Low Oil Prices Have Yet To Rattle North Dakota Small Businesses



"We saw a need for this type of store here," said co-owner Lacey Dixon, a Williston native who opened Fresh Palate in December. "So I'm not nervous at all about the oil price."

To be sure, the new businesses open during a difficult time for a region so linked to oil, with crude prices down about 50 percent since June. Layoffs are happening at companies both large and small, though more than 2,000 jobs are still waiting to be filled.

The number of job openings shows the labor market remains tight. Skaare plans to close Lantern Coffee at 5:30 p.m. each day because she cannot find enough staff.

Culvers, a privately held restaurant chain that competes with McDonald's, held a job fair last month to find 100 employees. It still has jobs to fill before opening later this month.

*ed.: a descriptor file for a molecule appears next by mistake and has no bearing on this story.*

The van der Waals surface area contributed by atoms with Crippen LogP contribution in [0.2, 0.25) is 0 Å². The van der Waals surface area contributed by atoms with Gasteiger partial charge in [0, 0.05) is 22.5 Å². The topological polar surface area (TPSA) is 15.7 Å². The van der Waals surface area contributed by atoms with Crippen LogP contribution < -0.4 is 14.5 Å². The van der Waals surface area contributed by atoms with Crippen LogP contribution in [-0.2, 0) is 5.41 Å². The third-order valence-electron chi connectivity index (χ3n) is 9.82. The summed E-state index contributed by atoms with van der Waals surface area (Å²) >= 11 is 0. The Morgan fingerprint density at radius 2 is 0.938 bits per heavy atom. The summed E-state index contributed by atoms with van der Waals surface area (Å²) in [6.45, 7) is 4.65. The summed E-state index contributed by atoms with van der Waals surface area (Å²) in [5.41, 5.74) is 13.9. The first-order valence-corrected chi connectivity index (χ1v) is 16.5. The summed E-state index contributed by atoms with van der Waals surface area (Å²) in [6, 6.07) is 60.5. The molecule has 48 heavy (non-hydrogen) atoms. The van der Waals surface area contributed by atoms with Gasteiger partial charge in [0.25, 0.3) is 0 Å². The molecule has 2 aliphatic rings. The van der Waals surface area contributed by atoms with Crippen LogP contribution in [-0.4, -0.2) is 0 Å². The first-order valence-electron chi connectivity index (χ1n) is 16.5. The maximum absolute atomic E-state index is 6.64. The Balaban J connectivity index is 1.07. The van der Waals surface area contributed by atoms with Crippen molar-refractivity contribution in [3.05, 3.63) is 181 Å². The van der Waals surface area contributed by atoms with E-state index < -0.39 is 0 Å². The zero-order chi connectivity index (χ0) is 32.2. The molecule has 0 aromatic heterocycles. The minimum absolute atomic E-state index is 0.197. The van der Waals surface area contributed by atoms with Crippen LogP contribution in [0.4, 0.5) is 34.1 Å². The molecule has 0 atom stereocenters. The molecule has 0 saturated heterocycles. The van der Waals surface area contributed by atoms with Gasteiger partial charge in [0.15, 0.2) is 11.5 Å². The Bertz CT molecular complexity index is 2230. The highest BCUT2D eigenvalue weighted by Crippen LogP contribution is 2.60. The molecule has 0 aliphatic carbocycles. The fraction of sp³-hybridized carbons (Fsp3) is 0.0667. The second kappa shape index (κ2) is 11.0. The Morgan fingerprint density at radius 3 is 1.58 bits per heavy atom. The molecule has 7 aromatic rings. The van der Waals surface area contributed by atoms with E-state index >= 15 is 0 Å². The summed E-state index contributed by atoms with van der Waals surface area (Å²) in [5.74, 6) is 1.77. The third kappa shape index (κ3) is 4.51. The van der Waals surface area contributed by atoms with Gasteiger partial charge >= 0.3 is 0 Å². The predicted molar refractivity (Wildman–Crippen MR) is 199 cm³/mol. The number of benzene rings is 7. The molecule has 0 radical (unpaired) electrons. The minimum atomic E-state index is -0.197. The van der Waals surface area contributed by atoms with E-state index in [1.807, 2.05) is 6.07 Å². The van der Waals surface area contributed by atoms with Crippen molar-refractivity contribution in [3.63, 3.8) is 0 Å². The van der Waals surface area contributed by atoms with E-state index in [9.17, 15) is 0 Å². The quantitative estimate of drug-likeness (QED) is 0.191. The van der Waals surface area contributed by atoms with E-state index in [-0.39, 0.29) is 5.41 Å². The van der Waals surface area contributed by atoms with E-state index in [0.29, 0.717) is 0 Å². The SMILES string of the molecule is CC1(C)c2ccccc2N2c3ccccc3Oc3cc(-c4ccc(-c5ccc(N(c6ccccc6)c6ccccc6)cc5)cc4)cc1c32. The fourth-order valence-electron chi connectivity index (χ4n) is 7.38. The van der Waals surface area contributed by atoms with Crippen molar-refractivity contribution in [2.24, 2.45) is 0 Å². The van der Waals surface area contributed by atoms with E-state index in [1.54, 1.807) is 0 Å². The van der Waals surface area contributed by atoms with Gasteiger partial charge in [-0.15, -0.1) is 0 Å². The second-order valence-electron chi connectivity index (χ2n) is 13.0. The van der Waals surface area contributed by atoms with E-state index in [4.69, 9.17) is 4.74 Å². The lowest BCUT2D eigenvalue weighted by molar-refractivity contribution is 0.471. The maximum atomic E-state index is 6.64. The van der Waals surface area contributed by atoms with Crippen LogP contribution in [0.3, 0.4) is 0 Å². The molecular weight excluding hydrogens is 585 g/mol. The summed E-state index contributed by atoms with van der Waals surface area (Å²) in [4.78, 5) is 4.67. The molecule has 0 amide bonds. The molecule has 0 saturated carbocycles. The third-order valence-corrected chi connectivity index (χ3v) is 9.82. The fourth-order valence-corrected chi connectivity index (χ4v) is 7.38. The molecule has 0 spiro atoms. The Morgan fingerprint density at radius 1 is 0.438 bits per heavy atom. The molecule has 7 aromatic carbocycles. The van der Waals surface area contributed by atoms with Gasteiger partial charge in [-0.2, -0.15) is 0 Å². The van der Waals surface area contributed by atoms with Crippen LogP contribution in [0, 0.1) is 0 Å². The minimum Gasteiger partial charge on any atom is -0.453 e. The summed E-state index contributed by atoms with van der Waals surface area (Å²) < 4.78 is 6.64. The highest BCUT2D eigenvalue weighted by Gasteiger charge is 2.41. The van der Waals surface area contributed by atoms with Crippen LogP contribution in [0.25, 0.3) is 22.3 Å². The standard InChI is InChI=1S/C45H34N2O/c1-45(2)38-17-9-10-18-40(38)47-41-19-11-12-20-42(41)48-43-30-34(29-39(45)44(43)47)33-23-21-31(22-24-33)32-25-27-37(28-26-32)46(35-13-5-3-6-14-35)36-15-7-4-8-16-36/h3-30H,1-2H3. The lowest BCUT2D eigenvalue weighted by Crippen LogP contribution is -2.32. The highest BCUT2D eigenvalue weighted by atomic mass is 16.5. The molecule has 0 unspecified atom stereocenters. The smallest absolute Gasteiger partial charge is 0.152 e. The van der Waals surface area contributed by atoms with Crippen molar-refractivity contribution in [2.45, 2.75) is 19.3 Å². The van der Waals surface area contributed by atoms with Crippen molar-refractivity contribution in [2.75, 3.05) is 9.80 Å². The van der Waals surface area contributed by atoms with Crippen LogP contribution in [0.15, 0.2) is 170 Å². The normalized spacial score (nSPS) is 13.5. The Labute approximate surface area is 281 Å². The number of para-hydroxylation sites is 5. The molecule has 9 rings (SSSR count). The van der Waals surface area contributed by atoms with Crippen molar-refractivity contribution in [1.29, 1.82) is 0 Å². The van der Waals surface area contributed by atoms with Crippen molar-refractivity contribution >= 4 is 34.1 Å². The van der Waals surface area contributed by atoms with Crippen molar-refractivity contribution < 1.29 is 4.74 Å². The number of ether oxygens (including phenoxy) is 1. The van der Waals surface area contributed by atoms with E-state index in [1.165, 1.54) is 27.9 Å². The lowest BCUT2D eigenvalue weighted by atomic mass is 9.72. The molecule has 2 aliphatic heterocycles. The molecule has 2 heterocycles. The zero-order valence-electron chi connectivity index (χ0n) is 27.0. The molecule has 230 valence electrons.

"This oil price dip is going to have an impact, but it'll just be short term," said Rob Woodling, who is franchising the restaurant with his wife, Casandra. "Williston has developed enough of an infrastructure to support itself."

Qdoba, a Mexican chain owned by Jack in the Box Inc, is looking for workers ahead of an early March opening. Red Wing Shoe Co, the privately held work boot manufacturer, is looking for a manager for a new Williston store.

"I'm not worried about oil prices at all," said Chris Duell, a Little Caesars franchisee who plans to open by April if his contractor can get enough staff to finish renovations. "Pizza sells, no matter what."

(Reporting by Ernest Scheyder; Editing by Terry Wade and David Gregorio)


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